Have Conversations Left Blogging?

Since the advent of the Internet, blogs have provided the masses with a way to publish content. By the early 2000s, brands were catching on to the benefits of blogging, and those who embraced this new type of content marketing were seen as being ahead of the social-media curve.

Not only did blogs help businesses rank better for SEO, they also permitted customers and brands to have meaningful dialogue. In early 2006, noted tech gurus Robert Scoble and Shel Israel wrote about the power of blogs to “humanize communication, bringing companies and their constituencies together in a way that improves both image and bottom line” in their book Naked Conversations.


The Comment HuffPost Doesn’t Want You to See

So, some guy named Jarvis Coffin wrote this rather ridiculous post a week ago on Huffington Post titled "Reports of the Death of Advertising Are Exaggerated." (They aren't, by the way.) I was directed to it by a friend, so I read it word for word. Then I dashed off a comment because the web is all about interaction, right? So I interacted.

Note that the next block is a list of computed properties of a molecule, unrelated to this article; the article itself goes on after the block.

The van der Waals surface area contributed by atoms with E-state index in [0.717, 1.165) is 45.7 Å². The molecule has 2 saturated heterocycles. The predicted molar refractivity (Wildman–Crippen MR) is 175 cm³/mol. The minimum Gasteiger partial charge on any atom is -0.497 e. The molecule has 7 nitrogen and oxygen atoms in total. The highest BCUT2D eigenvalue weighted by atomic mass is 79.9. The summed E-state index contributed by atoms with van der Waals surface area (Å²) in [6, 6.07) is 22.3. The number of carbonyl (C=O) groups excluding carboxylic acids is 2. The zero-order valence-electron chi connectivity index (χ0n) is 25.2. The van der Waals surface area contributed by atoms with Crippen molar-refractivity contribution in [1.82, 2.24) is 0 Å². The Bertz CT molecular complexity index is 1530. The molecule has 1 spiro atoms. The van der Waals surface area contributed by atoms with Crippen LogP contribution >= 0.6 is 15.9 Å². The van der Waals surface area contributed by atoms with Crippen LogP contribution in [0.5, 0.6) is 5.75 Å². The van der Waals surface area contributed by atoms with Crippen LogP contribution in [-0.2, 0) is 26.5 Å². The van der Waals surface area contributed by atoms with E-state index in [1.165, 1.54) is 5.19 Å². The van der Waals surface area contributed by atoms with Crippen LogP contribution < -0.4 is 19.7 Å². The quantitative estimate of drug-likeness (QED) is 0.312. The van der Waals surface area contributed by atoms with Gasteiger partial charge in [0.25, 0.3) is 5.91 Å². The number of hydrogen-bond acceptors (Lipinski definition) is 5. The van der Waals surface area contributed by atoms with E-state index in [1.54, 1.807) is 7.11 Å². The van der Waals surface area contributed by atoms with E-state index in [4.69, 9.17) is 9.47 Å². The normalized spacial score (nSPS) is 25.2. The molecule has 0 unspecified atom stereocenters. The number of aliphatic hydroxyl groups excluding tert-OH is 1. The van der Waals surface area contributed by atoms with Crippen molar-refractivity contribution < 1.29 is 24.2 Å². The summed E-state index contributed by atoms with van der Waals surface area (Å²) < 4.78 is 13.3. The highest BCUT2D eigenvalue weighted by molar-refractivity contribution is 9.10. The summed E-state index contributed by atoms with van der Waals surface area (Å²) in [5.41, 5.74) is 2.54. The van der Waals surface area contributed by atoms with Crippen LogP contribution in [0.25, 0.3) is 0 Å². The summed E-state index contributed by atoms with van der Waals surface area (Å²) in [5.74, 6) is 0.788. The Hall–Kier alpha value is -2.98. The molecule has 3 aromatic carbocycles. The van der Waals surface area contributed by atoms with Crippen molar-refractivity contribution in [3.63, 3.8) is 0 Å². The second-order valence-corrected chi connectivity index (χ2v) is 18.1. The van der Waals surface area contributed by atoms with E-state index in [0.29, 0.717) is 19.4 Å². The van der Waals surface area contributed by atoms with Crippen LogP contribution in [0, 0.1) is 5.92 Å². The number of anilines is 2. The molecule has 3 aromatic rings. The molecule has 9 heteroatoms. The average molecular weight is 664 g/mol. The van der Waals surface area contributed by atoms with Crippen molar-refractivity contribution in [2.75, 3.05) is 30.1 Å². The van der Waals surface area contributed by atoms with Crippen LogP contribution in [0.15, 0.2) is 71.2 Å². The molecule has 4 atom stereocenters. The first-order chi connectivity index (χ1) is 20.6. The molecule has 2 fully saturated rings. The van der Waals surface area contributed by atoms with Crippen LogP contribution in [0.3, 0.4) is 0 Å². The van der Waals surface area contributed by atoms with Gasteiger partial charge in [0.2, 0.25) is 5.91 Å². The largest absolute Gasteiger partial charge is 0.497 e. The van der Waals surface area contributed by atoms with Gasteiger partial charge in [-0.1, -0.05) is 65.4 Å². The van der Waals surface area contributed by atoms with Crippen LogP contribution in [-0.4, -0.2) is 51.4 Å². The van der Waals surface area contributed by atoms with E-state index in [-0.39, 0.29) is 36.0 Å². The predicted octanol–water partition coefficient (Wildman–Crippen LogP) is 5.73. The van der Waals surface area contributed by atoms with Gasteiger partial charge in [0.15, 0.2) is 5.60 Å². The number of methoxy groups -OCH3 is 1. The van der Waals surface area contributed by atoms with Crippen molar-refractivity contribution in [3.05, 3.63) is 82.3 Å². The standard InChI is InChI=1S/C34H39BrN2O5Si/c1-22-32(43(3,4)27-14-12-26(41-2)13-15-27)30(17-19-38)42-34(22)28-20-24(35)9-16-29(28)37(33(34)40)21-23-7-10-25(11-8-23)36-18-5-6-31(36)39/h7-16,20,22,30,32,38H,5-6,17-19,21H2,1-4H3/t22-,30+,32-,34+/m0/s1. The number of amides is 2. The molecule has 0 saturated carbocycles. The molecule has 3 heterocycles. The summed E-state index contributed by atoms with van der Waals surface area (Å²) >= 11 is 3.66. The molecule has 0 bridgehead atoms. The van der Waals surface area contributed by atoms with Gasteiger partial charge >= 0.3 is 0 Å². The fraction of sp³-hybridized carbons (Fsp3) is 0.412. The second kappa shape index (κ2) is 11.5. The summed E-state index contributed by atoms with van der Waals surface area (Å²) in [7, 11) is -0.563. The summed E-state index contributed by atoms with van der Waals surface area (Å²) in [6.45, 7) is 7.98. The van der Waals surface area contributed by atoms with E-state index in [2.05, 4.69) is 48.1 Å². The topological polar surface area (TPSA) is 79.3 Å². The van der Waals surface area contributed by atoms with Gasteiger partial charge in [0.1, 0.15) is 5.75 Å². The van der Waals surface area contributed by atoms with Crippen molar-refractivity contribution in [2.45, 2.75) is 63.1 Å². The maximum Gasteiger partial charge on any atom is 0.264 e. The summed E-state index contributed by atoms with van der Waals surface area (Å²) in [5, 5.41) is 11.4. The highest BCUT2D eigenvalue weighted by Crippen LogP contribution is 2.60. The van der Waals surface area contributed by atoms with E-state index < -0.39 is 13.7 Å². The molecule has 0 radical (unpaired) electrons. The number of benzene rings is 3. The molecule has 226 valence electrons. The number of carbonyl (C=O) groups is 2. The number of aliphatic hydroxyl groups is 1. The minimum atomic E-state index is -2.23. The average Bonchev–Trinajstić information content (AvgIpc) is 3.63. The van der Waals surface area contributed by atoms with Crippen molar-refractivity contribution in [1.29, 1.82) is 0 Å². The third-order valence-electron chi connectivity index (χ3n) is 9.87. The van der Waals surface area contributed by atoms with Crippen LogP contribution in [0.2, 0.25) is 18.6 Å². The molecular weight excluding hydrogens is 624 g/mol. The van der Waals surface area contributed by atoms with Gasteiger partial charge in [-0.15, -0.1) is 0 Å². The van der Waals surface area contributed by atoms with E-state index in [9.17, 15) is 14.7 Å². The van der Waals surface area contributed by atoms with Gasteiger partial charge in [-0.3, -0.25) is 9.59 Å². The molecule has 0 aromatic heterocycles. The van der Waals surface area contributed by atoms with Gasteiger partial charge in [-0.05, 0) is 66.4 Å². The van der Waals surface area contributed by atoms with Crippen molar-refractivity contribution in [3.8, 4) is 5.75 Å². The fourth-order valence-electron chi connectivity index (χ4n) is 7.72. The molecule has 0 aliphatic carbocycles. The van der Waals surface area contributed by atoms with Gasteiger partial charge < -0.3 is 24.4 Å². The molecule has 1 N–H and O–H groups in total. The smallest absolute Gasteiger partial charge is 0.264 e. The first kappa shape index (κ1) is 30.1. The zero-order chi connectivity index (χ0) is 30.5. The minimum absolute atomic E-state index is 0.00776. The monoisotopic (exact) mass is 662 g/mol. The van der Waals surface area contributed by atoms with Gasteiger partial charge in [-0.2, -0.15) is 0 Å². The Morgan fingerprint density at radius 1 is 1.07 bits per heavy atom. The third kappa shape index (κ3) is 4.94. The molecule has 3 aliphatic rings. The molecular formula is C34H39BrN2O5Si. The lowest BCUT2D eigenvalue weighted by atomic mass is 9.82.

It’s better on the blog

A colleague of mine, Nick, fell off his bike on a busy road the other day. Naturally, I asked him how he was and what happened. He referred me to his blog. As we were stood next to each other and already engaged in conversation, I suggested he just told me what happened using the standard biological interfaces. He declined, informing me it was "better on the blog".

If Seth Godin Shuts Up, What Would We Miss?

Seth Godin has earned a reputation as a marketing guru who provides both intelligence and buzzwords. It was a disappointment, then, to see him venture recently into unknown (to him) territory with an ill considered and hastily assembled blog post titled “When newspapers are gone, what will you miss?” The post reveals clearly that Seth knows little about journalism—neither the practice of it nor the economics. Truly, no one will miss Seth if he gracefully bows out of the conversation about journalism’s future.